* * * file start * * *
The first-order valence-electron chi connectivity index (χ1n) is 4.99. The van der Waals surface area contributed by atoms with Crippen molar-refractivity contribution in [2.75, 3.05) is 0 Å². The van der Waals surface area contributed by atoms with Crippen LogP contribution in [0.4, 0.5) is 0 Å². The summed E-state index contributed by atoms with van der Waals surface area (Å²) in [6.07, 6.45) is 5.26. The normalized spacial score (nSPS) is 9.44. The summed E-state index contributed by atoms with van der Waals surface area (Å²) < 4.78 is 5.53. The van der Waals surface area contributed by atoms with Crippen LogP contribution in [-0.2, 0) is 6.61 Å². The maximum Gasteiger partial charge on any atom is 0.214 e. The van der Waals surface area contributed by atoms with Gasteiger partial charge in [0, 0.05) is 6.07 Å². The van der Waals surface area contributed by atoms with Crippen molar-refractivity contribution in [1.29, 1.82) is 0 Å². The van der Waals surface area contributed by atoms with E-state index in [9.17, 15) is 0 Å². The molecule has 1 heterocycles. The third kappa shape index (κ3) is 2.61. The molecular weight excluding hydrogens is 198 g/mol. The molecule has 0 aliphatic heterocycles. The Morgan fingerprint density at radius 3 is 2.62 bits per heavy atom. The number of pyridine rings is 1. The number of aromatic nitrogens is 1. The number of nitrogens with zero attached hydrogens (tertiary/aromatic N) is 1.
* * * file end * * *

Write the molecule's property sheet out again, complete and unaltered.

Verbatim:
The first-order valence-electron chi connectivity index (χ1n) is 4.99. The van der Waals surface area contributed by atoms with Crippen molar-refractivity contribution in [2.75, 3.05) is 0 Å². The van der Waals surface area contributed by atoms with Crippen LogP contribution in [0.4, 0.5) is 0 Å². The summed E-state index contributed by atoms with van der Waals surface area (Å²) in [6.07, 6.45) is 5.26. The normalized spacial score (nSPS) is 9.44. The summed E-state index contributed by atoms with van der Waals surface area (Å²) < 4.78 is 5.53. The van der Waals surface area contributed by atoms with Crippen LogP contribution in [-0.2, 0) is 6.61 Å². The maximum Gasteiger partial charge on any atom is 0.214 e. The van der Waals surface area contributed by atoms with Gasteiger partial charge in [0, 0.05) is 6.07 Å². The van der Waals surface area contributed by atoms with Crippen molar-refractivity contribution in [1.29, 1.82) is 0 Å². The van der Waals surface area contributed by atoms with E-state index in [9.17, 15) is 0 Å². The molecule has 1 heterocycles. The third kappa shape index (κ3) is 2.61. The molecular weight excluding hydrogens is 198 g/mol. The molecule has 0 aliphatic heterocycles. The Morgan fingerprint density at radius 3 is 2.62 bits per heavy atom. The number of pyridine rings is 1. The number of aromatic nitrogens is 1. The number of nitrogens with zero attached hydrogens (tertiary/aromatic N) is 1.